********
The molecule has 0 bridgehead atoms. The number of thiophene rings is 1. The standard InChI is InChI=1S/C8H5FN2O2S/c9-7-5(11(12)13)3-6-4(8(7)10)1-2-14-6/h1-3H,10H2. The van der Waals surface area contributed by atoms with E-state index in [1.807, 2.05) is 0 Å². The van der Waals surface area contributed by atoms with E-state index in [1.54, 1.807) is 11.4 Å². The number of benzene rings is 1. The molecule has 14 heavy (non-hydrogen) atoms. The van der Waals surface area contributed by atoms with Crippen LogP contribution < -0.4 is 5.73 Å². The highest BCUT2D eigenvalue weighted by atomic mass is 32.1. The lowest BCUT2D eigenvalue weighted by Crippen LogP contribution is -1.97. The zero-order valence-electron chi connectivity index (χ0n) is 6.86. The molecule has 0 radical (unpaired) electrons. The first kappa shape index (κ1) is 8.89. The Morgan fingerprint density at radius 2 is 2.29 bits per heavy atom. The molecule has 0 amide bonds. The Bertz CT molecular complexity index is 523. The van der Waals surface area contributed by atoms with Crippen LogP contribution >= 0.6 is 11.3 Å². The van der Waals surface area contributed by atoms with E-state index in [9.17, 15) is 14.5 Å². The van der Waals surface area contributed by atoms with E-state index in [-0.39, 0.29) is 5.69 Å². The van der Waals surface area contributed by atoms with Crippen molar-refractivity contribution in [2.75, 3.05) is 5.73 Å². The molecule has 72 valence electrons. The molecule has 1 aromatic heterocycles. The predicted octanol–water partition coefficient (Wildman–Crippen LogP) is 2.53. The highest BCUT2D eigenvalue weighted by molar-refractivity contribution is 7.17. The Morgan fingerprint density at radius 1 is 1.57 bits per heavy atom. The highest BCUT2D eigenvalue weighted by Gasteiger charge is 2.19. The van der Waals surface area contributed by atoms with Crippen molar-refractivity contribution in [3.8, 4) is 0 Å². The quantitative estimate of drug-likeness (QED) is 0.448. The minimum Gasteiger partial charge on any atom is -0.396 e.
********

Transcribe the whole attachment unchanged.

The molecule has 0 bridgehead atoms. The number of thiophene rings is 1. The standard InChI is InChI=1S/C8H5FN2O2S/c9-7-5(11(12)13)3-6-4(8(7)10)1-2-14-6/h1-3H,10H2. The van der Waals surface area contributed by atoms with E-state index in [1.807, 2.05) is 0 Å². The van der Waals surface area contributed by atoms with E-state index in [1.54, 1.807) is 11.4 Å². The number of benzene rings is 1. The molecule has 14 heavy (non-hydrogen) atoms. The van der Waals surface area contributed by atoms with Crippen LogP contribution < -0.4 is 5.73 Å². The highest BCUT2D eigenvalue weighted by atomic mass is 32.1. The lowest BCUT2D eigenvalue weighted by Crippen LogP contribution is -1.97. The zero-order valence-electron chi connectivity index (χ0n) is 6.86. The molecule has 0 radical (unpaired) electrons. The first kappa shape index (κ1) is 8.89. The Morgan fingerprint density at radius 2 is 2.29 bits per heavy atom. The molecule has 0 amide bonds. The Bertz CT molecular complexity index is 523. The van der Waals surface area contributed by atoms with Crippen LogP contribution >= 0.6 is 11.3 Å². The van der Waals surface area contributed by atoms with E-state index in [9.17, 15) is 14.5 Å². The van der Waals surface area contributed by atoms with E-state index in [-0.39, 0.29) is 5.69 Å². The van der Waals surface area contributed by atoms with Crippen molar-refractivity contribution in [2.75, 3.05) is 5.73 Å². The molecule has 72 valence electrons. The molecule has 1 aromatic heterocycles. The predicted octanol–water partition coefficient (Wildman–Crippen LogP) is 2.53. The highest BCUT2D eigenvalue weighted by molar-refractivity contribution is 7.17. The Morgan fingerprint density at radius 1 is 1.57 bits per heavy atom. The highest BCUT2D eigenvalue weighted by Gasteiger charge is 2.19. The van der Waals surface area contributed by atoms with Crippen molar-refractivity contribution in [3.8, 4) is 0 Å². The quantitative estimate of drug-likeness (QED) is 0.448. The minimum Gasteiger partial charge on any atom is -0.396 e.